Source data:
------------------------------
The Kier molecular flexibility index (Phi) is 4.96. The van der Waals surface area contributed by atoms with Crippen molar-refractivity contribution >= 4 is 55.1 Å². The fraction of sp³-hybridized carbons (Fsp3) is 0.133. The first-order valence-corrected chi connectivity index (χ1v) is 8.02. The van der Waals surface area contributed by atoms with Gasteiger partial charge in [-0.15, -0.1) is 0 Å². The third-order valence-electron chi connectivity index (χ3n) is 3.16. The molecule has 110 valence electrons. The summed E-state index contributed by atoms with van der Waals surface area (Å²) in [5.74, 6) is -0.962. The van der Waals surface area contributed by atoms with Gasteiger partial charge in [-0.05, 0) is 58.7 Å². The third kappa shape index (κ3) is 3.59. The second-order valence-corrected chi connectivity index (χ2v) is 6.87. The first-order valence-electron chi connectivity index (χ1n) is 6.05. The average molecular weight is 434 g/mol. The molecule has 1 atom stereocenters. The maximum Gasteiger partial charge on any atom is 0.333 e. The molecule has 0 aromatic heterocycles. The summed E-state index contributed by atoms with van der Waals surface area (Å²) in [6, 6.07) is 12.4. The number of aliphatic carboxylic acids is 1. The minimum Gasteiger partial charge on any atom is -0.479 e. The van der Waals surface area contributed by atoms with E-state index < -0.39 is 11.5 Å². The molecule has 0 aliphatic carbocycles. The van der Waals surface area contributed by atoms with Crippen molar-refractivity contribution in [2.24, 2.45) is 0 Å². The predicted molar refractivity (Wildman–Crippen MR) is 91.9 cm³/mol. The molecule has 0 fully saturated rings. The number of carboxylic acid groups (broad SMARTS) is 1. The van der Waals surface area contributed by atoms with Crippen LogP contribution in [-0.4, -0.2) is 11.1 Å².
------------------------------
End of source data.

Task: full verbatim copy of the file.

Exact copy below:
The Kier molecular flexibility index (Phi) is 4.96. The van der Waals surface area contributed by atoms with Crippen molar-refractivity contribution >= 4 is 55.1 Å². The fraction of sp³-hybridized carbons (Fsp3) is 0.133. The first-order valence-corrected chi connectivity index (χ1v) is 8.02. The van der Waals surface area contributed by atoms with Gasteiger partial charge in [-0.15, -0.1) is 0 Å². The third-order valence-electron chi connectivity index (χ3n) is 3.16. The molecule has 110 valence electrons. The summed E-state index contributed by atoms with van der Waals surface area (Å²) in [5.74, 6) is -0.962. The van der Waals surface area contributed by atoms with Gasteiger partial charge in [-0.05, 0) is 58.7 Å². The third kappa shape index (κ3) is 3.59. The second-order valence-corrected chi connectivity index (χ2v) is 6.87. The first-order valence-electron chi connectivity index (χ1n) is 6.05. The average molecular weight is 434 g/mol. The molecule has 1 atom stereocenters. The maximum Gasteiger partial charge on any atom is 0.333 e. The molecule has 0 aromatic heterocycles. The summed E-state index contributed by atoms with van der Waals surface area (Å²) in [6, 6.07) is 12.4. The number of aliphatic carboxylic acids is 1. The minimum Gasteiger partial charge on any atom is -0.479 e. The van der Waals surface area contributed by atoms with E-state index < -0.39 is 11.5 Å². The molecule has 0 aliphatic carbocycles. The van der Waals surface area contributed by atoms with Crippen molar-refractivity contribution in [2.24, 2.45) is 0 Å². The predicted molar refractivity (Wildman–Crippen MR) is 91.9 cm³/mol. The molecule has 0 fully saturated rings. The number of carboxylic acid groups (broad SMARTS) is 1. The van der Waals surface area contributed by atoms with Crippen LogP contribution in [-0.4, -0.2) is 11.1 Å².